This blog was written by PAPYRUS supporter, Niamh Brownlee, about her experience with suicidal thoughts, eating disorders and the release of her debut novel. Please be aware that there is discussion throughout Niamh’s book of depression, self-harm, suicide and eating disorders, which some readers may ﬁnd upsetting.
My name is Niamh Brownlee. I am from Belfast and have recently become the author of ‘Struggling to Breathe: The Diary of a Psychiatric Inpatient’. The book details my time in hospital when I was unwell with depression and an eating disorder. I was 24 years old at the time, but now, six years on, I can finally say I have recovered from the depression that kept me unwell since childhood. I use the book as an opportunity to reach out to as many people and groups as possible, including local politicians, healthcare professionals, students and community groups. All the proceeds I receive from the book sales go to two local charities that were instrumental in helping me find recovery.
I had struggled with low moods, anxiety and obsessive thoughts about my body and food from around the age of seven, but to counteract how awful I felt within, I started to push myself in every area I could, from schoolwork and exams to extracurriculars and relationships. Around the age of 18, I started to feel ‘burnt-out’ from so many years of living behind a mask, and this is where depression and an eating disorder latched onto me. I didn’t tell anyone for years as both illnesses convinced me that I couldn’t, or everyone would be terrified of me, so I soldiered on myself in the hope that things would change on their own. However, as I continued to feel worse and started isolating myself from friends and family for fear of them discovering my secret, I began to plan how to end my life.
This eventually brought me into a psychiatric hospital where I spent 31 days as an inpatient. I tried to use that time to journal for the first time about what had brought me to that place and be honest with myself about how I was feeling. It was the first time I had nothing to distract me from my thoughts, and so instead of running from them, I started to let them in. This was, at times, completely overwhelming and terrifying, but I felt like sitting in a hospital room on my own; it was now or never.
By the time I was discharged from the hospital, I had more insight into why this had happened to me and, for the first time in a long time, felt determined to get myself well. That was when I started to research organisations and charities around me that could help, and although it was a scary thing to do initially, I contacted as many as I could to see if there was something they could suggest for me to try. From this, I learned of support groups for depression and eating disorders that I could attend weekly for support and to connect with others experiencing the same thing. I was able to go along to free information sessions that gave me information on my illnesses and plans and ideas to start feeling better. I was offered talking therapy, CBT and even complimentary therapies such as massage and acupuncture.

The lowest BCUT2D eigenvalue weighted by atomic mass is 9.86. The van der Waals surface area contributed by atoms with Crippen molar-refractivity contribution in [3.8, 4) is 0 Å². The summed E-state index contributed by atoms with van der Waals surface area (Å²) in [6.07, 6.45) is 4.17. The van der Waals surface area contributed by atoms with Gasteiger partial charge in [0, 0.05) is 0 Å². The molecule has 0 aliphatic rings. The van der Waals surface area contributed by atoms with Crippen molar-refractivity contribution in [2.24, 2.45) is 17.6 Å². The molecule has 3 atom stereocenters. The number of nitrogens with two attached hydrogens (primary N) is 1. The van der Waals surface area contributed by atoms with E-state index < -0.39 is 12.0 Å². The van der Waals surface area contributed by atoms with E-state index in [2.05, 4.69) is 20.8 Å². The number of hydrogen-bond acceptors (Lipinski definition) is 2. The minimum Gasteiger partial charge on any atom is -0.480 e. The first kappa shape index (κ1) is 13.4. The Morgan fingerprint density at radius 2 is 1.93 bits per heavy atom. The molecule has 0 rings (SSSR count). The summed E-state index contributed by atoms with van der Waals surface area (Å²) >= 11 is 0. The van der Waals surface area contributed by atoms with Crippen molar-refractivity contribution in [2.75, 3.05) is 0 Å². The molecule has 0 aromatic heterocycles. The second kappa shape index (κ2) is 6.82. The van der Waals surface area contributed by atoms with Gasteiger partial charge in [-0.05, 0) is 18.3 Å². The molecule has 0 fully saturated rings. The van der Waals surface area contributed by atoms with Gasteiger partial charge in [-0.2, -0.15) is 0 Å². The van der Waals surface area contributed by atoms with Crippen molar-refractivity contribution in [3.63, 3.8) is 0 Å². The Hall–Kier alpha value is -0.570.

Because of all this, within a year of leaving the hospital, I had started to turn a corner and began to feel optimistic about what my future could hold. Now, I can confidently say that I fully recovered from the depression I experienced, and I’m working hard and making good progress in my eating disorder recovery, too. I still keep a close eye on my mood day-to-day. If I sense myself slipping into old habits or notice certain negative thoughts starting to creep back in, I know how to look after myself and what I need to do to prevent myself from sinking further in and letting those thoughts take over. Usually, the most important thing I have learned is to reach out to someone around me and tell them everything I’m feeling. I don’t expect them to fix anything, but just knowing someone hears me or sees me can be enough for me to start stepping back from the negative thoughts and challenge them.
Allowing my diary from the darkest and saddest time of my life to be released for anyone to read felt like finally letting go of the shame and guilt I felt for so many years because of how unwell I had become. Amazingly, so many people have been in contact with me since the book was released to say that reading my story has given them hope for themselves or hope for a loved one and their recovery. That always reminds me that no matter what your brain might try to convince you of – none of us are alone in our struggles, and there is always hope.
If you’re experiencing thoughts of suicide and need a safe non-judgmental space to talk. PAPYRUS is here for you. Call HOPELINE247 for free, confidential advice and support on 0800 068 4141, text 07860 039 967 or email email@example.com. We’re here to support you all day, every day, whenever you may need us.
If you would like to contribute your supporter story to the PAPYRUS blog, please get in touch with firstname.lastname@example.org.
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